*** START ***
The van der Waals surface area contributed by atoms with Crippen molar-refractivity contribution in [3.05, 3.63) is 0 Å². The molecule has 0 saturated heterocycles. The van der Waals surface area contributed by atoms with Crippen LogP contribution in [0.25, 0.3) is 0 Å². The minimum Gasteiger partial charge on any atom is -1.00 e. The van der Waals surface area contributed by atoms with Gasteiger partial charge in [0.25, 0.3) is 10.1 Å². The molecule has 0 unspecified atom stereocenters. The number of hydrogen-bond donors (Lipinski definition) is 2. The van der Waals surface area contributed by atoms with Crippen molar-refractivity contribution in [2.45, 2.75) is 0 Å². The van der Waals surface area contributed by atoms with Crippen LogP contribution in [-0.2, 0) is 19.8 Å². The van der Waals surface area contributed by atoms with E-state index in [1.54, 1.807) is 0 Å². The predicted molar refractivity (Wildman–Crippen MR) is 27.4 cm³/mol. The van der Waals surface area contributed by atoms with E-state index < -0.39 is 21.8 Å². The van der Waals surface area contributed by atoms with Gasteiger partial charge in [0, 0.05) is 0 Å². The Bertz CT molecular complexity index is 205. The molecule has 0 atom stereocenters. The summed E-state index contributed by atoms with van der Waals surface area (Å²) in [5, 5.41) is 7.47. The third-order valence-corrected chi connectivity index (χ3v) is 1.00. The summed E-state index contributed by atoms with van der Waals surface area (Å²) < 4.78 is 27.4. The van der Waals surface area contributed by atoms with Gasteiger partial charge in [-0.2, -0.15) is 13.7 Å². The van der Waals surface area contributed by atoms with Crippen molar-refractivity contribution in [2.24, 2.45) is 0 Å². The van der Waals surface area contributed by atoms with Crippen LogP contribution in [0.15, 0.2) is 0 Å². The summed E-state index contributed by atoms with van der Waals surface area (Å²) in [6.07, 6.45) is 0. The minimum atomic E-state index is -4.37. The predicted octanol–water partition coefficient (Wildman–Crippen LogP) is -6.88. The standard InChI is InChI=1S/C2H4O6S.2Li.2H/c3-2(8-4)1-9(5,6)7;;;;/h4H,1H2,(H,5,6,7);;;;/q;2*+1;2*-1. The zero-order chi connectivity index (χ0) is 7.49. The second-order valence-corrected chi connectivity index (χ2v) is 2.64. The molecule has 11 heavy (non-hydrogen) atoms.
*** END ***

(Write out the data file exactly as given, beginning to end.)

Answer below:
The van der Waals surface area contributed by atoms with Crippen molar-refractivity contribution in [3.05, 3.63) is 0 Å². The molecule has 0 saturated heterocycles. The van der Waals surface area contributed by atoms with Crippen LogP contribution in [0.25, 0.3) is 0 Å². The minimum Gasteiger partial charge on any atom is -1.00 e. The van der Waals surface area contributed by atoms with Gasteiger partial charge in [0.25, 0.3) is 10.1 Å². The molecule has 0 unspecified atom stereocenters. The number of hydrogen-bond donors (Lipinski definition) is 2. The van der Waals surface area contributed by atoms with Crippen molar-refractivity contribution in [2.45, 2.75) is 0 Å². The van der Waals surface area contributed by atoms with Crippen LogP contribution in [-0.2, 0) is 19.8 Å². The van der Waals surface area contributed by atoms with E-state index in [1.54, 1.807) is 0 Å². The predicted molar refractivity (Wildman–Crippen MR) is 27.4 cm³/mol. The van der Waals surface area contributed by atoms with E-state index < -0.39 is 21.8 Å². The van der Waals surface area contributed by atoms with Gasteiger partial charge in [0, 0.05) is 0 Å². The Bertz CT molecular complexity index is 205. The molecule has 0 atom stereocenters. The summed E-state index contributed by atoms with van der Waals surface area (Å²) in [5, 5.41) is 7.47. The third-order valence-corrected chi connectivity index (χ3v) is 1.00. The summed E-state index contributed by atoms with van der Waals surface area (Å²) < 4.78 is 27.4. The van der Waals surface area contributed by atoms with Gasteiger partial charge in [-0.2, -0.15) is 13.7 Å². The van der Waals surface area contributed by atoms with Crippen molar-refractivity contribution in [2.24, 2.45) is 0 Å². The van der Waals surface area contributed by atoms with Crippen LogP contribution in [0.15, 0.2) is 0 Å². The summed E-state index contributed by atoms with van der Waals surface area (Å²) in [6.07, 6.45) is 0. The minimum atomic E-state index is -4.37. The predicted octanol–water partition coefficient (Wildman–Crippen LogP) is -6.88. The standard InChI is InChI=1S/C2H4O6S.2Li.2H/c3-2(8-4)1-9(5,6)7;;;;/h4H,1H2,(H,5,6,7);;;;/q;2*+1;2*-1. The zero-order chi connectivity index (χ0) is 7.49. The second-order valence-corrected chi connectivity index (χ2v) is 2.64. The molecule has 11 heavy (non-hydrogen) atoms.